Even here in Denmark where you can easily talk to just about anyone you meet on the streets in English most people still prefer to deal with sites in Danish. The far majority of all online sales in Denmark go to websites in Danish. 

So your first step in marketing your online business in Europe is to communicate in the language that your target audience speak. And no, Google Translate won’t do it! In fact it’s a bloody insult to serve a Google translated web page (or any text for that matter) to anyone.

This really shouldn’t be such a surprise to anyone. Everyone should know this. But apparently they don’t! At least I keep getting the same kind of questions when I am abroad based on the same wrong assumption that there is a Europe and Europeans to market to. And I keep seeing US online businesses that totally fail at reaching European consumers.

Pay respect to local law
But let’s assume you get the language issue right and make a proper translation of your site for each country in Europe you want to target. That should be it then, right? No, wrong again! 

First of all there are different laws in all of Europe’s countries. If you translate your website to a local European language and actively market yourself to people here then you officially have to comply by most local marketing and consumer protection laws. If you have a small US firm you probably won’t get prosecuted if you don’t follow them by the letter. If you have a large company – such as Google or Microsoft, you won’t get away with it for long.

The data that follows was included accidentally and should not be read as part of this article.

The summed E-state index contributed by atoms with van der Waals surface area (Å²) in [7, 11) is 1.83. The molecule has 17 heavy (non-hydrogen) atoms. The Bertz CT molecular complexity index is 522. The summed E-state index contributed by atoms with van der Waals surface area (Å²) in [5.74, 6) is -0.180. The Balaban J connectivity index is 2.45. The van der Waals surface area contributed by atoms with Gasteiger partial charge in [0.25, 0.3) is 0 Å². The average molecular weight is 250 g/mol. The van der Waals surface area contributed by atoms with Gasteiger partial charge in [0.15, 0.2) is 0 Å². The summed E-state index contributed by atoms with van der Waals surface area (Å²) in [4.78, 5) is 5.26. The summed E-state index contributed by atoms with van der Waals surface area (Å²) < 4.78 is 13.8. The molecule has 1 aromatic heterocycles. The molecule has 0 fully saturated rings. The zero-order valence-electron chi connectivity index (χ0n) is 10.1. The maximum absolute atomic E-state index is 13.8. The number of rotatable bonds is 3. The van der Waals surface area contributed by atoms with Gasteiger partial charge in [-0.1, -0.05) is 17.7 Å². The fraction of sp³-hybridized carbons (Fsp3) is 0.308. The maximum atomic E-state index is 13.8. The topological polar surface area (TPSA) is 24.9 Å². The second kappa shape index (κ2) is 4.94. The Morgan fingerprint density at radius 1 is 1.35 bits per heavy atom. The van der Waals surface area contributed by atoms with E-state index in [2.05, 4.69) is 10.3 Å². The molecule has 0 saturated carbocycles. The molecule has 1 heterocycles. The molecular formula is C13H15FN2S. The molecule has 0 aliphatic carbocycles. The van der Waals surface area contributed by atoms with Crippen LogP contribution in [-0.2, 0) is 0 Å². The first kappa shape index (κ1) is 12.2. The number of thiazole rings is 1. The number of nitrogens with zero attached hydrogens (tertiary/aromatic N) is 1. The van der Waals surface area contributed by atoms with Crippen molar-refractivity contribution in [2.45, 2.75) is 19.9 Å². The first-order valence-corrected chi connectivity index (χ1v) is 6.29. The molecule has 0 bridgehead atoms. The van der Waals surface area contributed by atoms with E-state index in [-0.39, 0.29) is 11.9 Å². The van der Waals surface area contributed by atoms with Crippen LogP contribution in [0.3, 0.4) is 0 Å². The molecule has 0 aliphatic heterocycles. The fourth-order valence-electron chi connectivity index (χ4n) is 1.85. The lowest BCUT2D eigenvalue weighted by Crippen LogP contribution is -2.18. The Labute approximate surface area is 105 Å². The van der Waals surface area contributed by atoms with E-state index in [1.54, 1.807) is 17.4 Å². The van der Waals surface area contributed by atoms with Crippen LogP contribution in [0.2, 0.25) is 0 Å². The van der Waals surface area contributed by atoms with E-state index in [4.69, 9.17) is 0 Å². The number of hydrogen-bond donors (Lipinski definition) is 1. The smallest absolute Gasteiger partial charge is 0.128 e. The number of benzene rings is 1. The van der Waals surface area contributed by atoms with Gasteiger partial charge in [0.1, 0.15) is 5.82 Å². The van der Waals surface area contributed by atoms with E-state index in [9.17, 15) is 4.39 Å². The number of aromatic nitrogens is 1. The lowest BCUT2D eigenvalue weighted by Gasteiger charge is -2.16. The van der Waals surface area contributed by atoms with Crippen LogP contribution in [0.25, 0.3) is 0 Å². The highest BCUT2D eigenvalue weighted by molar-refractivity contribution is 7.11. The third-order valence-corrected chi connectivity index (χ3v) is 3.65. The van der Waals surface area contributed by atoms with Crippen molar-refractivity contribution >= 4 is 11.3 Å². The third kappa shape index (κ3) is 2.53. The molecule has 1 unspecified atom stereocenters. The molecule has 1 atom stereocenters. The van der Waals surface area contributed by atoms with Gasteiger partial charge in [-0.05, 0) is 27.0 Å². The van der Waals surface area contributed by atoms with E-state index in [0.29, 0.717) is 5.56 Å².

But even if you can legally get away with not fully complying with local laws I really don’t recommend you try! European consumers are very aware of their rights and if you don’t live up to them most people just won’t deal with you. 

And there is more …

Understand the local culture
Besides language and legal issues our ethics and cultures are also very different. In general you should tone down your voice from what you are used to in the US. Don’t speak so damn loud! 

We can read words even if they are not very large, bold and red. Trust me, we can! You also don’t need to repeat everything 10 times and add a summary at the end. We do get it the first or second time around! Doing so just makes you look stupid. You don’t appear serious and it doesn’t create trust. 

Depending on what you are selling and how you are selling it you may also need to make other local adjustments. Even countries – such as the Scandinavians, that seem very much alike have important differences that you should understand. 

One example is a few years old from back in 2000 when I was managing Scandinavians biggest search engine in Denmark: Kvasir. In the Danish branch we made some promotion lighters once. No big deal. Everyone do that, right? Well apparently not because when the executives at the head office in Norway heard about it they got furious.